What a great question. I know some students who have been preparing for college admissions tests since sixth grade. I also know students who don’t think about them until their mom flashes the lights on and off to force them out of bed the morning of the test. (You’ll thank her later.)
But if you are reading this post, you probably fall somewhere in the middle. And there are a few important questions you should consider to determine how long you need to study for the ACT.
Here are the biggies:
1. How far are you from your goal score?
2. How much time do you realistically have to study?
3. What are the average scores of admitted students at your target/dream schools?
One of your first steps should be to take a diagnostic test (or analyze your PLAN or Aspire results) to figure out your baseline score. Then, research the scores of admitted students at the colleges you are most interested in. If you don’t know yet, look at a sampling of colleges you might be interested in, whether that means a highly selective private liberal arts college, your state university system, or international schools. Finally, consider how much time you have to devote to studying on a daily and weekly basis–taking into account your school, work, extracurricular, and general life schedules. If your schedule is chock full of things to do, you may need a more extended study timeline to achieve the score increases your heart desires.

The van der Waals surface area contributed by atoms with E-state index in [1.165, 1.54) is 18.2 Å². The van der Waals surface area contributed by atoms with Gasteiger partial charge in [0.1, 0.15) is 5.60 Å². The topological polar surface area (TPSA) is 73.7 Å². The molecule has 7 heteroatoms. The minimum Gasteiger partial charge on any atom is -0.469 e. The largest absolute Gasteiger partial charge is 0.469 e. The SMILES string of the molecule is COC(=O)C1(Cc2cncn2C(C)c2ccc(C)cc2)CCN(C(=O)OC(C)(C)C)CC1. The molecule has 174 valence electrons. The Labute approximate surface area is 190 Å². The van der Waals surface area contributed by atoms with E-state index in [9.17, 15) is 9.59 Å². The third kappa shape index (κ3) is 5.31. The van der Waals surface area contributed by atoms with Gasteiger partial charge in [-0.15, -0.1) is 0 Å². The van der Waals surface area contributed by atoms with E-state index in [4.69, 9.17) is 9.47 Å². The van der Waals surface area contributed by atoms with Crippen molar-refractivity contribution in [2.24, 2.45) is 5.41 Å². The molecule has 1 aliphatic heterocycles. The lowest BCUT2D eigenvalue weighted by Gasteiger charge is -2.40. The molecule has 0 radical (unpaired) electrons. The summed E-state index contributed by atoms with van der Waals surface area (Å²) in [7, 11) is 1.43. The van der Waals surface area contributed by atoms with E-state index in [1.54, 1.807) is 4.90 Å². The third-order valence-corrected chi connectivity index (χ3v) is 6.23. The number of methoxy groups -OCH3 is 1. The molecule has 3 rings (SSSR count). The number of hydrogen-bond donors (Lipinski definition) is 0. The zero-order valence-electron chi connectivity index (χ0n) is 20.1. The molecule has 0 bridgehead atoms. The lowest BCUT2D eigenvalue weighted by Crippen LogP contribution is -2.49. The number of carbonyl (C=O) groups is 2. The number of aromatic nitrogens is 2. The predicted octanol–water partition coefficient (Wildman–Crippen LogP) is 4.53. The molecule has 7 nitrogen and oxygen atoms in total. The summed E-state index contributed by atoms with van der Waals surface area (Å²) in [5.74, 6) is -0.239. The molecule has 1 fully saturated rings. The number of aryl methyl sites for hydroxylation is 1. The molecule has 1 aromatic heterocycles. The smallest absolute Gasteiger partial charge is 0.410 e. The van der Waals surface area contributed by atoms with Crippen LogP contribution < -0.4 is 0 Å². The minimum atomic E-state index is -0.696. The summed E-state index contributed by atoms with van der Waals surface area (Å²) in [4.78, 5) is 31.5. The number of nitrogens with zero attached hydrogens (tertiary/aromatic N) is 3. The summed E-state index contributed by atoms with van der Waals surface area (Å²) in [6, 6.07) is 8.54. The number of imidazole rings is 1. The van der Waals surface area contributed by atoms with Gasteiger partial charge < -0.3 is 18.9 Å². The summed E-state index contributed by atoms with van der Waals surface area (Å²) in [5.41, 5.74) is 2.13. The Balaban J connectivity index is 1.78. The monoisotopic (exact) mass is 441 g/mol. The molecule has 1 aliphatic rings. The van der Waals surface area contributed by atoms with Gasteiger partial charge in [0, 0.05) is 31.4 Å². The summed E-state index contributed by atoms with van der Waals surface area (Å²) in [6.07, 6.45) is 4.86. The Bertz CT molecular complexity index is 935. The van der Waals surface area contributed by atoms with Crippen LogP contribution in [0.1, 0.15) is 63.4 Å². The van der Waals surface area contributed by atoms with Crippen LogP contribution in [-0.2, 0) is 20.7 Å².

Everyone is different, and it takes some students more or less time than others to see the gains they want to see on the ACT. But the categories below should give you some indication of approximately how long you need to hit the books to achieve your goal.
3 Point Composite Score Increase = 1 to 2 Months
A 3-point increase (say from a composite score of 26 to 29) is reasonable to achieve within a month or two if you can devote yourself to study three days a week for a couple hours, with at least 2-3 full-length practice tests on weekends. The ACT is a very predictable test, and with good study materials and/or a good teacher or tutor, you can quickly learn the strategies that can help you achieve this goal. (Our One Month ACT Study Schedule might be able to help.)
5-6 Point Composite Score Increase = 3 to 4 Months
This is a more lofty goal, although it is certainly an achievable one for many students. You’ll need to take practice tests at least every other week and go through your results with a good teacher/tutor who can help you target your weaknesses and build on your strengths. You can also achieve this gain through disciplined self-study with quality resources and answer explanations. But you can’t slack. The ACT should be built into your life like any other school subject, and you should be doing your homework every week.
7-10 Point Composite Score Increase = 6 Months to 1 Year